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Horsford's extramarital affair with former Senate staffer shows how narrow House rules are

Chris Marquette, CQ-Roll Call on

Published in News & Features

WASHINGTON -- Rep. Steven Horsford had an extramarital affair with a former Senate intern spanning several years, an example that highlights how narrow the House prohibition against lawmakers sleeping with congressional staffers is.

Gabriela Linder, the woman with whom Horsford had a sexual relationship, told The Las Vegas Review-Journal that the affair began in 2009 and continued sporadically until it ended in 2019. When they met, Horsford, a Nevada Democrat, was a 36-year old state senator; Linder, then 21, was in college and worked as an intern for former Senate Majority Leader Harry Reid.

Horsford didn't begin his first stint representing Nevada's 4th Congressional District until 2013 -- after Linder stopped working for Reid. If Horsford were to have had a sexual relationship with Linder while he was a member and she was working in the Senate, although there is no indication he did, it would have been permissible under House rules.

Shelbie Bostedt, a spokesperson for Horsford, issued an emailed statement on behalf of the congressman: "It is true that I had a previous consensual relationship with another adult outside of my marriage, over the course of several years. I'm deeply sorry to all of those who have been impacted by this very poor decision, most importantly my wife and family."

Horsford is married with three children.

Even the congressional reforms in response to recent sexual misconduct revealed on Capitol Hill and through the #MeToo movement would not have prohibited the relationship. In 2018, the House outlawed sexual relationships between members and their staff. A member of the House or a senator can engage in a consensual sexual relationship with a staffer as long as that person is not under their supervision.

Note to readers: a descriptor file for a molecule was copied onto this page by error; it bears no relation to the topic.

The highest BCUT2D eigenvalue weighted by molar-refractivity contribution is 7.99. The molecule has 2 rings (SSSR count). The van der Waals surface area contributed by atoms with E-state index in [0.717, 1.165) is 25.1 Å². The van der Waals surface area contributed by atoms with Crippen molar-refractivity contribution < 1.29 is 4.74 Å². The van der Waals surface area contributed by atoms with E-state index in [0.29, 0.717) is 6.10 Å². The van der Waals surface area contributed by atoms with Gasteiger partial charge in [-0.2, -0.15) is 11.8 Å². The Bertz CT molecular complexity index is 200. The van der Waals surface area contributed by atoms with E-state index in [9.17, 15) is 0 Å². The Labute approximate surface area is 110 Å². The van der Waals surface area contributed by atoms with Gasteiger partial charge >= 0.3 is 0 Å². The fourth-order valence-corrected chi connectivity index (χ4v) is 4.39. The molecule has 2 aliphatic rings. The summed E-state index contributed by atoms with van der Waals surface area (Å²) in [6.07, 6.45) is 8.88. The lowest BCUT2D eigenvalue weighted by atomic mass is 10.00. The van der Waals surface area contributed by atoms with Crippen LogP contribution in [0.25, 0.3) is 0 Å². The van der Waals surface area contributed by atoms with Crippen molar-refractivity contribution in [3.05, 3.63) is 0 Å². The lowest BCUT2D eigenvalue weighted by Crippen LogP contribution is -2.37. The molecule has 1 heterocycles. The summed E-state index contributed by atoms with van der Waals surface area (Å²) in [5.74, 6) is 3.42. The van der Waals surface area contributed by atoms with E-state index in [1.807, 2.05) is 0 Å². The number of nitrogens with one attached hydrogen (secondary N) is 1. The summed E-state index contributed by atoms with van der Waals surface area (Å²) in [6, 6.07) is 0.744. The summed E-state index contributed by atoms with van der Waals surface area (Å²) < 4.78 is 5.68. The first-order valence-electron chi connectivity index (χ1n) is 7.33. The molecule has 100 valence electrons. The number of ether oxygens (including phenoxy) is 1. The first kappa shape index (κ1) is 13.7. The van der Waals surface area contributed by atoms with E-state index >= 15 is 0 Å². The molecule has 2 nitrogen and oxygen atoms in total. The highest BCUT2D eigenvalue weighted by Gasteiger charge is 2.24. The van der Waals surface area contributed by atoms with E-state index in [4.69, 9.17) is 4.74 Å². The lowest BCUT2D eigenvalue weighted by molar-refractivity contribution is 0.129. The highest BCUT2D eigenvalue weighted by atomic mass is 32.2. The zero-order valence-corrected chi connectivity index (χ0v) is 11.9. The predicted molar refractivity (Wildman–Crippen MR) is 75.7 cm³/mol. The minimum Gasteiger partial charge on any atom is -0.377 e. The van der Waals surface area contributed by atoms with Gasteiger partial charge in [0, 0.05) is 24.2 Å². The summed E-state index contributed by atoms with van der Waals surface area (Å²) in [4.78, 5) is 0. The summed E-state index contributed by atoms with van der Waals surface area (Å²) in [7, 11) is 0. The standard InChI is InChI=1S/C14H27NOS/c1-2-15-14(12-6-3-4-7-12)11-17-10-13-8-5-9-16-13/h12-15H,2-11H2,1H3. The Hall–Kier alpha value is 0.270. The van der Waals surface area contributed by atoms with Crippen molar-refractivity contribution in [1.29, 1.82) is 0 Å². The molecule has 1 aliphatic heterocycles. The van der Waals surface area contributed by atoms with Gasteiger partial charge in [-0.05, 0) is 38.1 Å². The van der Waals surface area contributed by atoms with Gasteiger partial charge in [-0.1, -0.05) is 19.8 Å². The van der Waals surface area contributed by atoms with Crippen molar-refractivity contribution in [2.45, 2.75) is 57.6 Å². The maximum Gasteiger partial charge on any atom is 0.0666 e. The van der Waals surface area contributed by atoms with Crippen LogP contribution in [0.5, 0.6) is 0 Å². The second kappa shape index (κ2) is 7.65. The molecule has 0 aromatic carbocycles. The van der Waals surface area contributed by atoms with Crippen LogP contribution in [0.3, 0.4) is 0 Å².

The rule for the 116th Congress states: "A Member, Delegate, or Resident Commissioner may not engage in a sexual relationship with any employee of the House who works under the supervision of the Member, Delegate, or Resident Commissioner, or who is an employee of a committee on which the Member, Delegate, or Resident Commissioner serves. This paragraph does not apply with respect to any relationship between two people who are married to each other."

Lisa Gilbert, executive vice president at the watchdog group Public Citizen, said she was encouraged by the prohibition but noted that she believes there is room for improvement.

"Unfortunately, it is limited to the House and limited to specific situations when you are in a congressman or congresswoman's office. So, unfortunately, a situation like this is outside the bounds of the new law," Gilbert said.

"Positions of power can be felt even if you're not in the same congressional office," she added.

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